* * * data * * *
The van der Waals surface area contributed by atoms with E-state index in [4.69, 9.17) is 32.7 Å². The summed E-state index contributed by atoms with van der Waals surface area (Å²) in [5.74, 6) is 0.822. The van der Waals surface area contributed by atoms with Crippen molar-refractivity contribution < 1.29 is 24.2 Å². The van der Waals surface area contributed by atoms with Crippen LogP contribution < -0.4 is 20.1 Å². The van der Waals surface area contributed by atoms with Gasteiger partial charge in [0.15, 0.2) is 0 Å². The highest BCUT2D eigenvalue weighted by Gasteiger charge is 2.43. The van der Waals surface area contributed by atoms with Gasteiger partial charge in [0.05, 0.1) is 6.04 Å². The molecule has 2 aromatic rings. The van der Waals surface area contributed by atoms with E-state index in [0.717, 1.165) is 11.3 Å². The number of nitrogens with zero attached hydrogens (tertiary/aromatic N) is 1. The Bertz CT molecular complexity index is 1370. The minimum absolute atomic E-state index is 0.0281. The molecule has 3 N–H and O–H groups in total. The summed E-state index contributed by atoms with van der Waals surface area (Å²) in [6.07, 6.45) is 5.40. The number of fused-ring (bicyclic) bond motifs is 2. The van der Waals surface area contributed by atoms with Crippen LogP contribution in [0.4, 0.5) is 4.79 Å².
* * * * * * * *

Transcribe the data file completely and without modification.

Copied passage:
The van der Waals surface area contributed by atoms with E-state index in [4.69, 9.17) is 32.7 Å². The summed E-state index contributed by atoms with van der Waals surface area (Å²) in [5.74, 6) is 0.822. The van der Waals surface area contributed by atoms with Crippen molar-refractivity contribution < 1.29 is 24.2 Å². The van der Waals surface area contributed by atoms with Crippen LogP contribution < -0.4 is 20.1 Å². The van der Waals surface area contributed by atoms with Gasteiger partial charge in [0.15, 0.2) is 0 Å². The highest BCUT2D eigenvalue weighted by Gasteiger charge is 2.43. The van der Waals surface area contributed by atoms with Gasteiger partial charge in [0.05, 0.1) is 6.04 Å². The molecule has 2 aromatic rings. The van der Waals surface area contributed by atoms with E-state index in [0.717, 1.165) is 11.3 Å². The number of nitrogens with zero attached hydrogens (tertiary/aromatic N) is 1. The Bertz CT molecular complexity index is 1370. The minimum absolute atomic E-state index is 0.0281. The molecule has 3 N–H and O–H groups in total. The summed E-state index contributed by atoms with van der Waals surface area (Å²) in [6.07, 6.45) is 5.40. The number of fused-ring (bicyclic) bond motifs is 2. The van der Waals surface area contributed by atoms with Crippen LogP contribution in [0.4, 0.5) is 4.79 Å².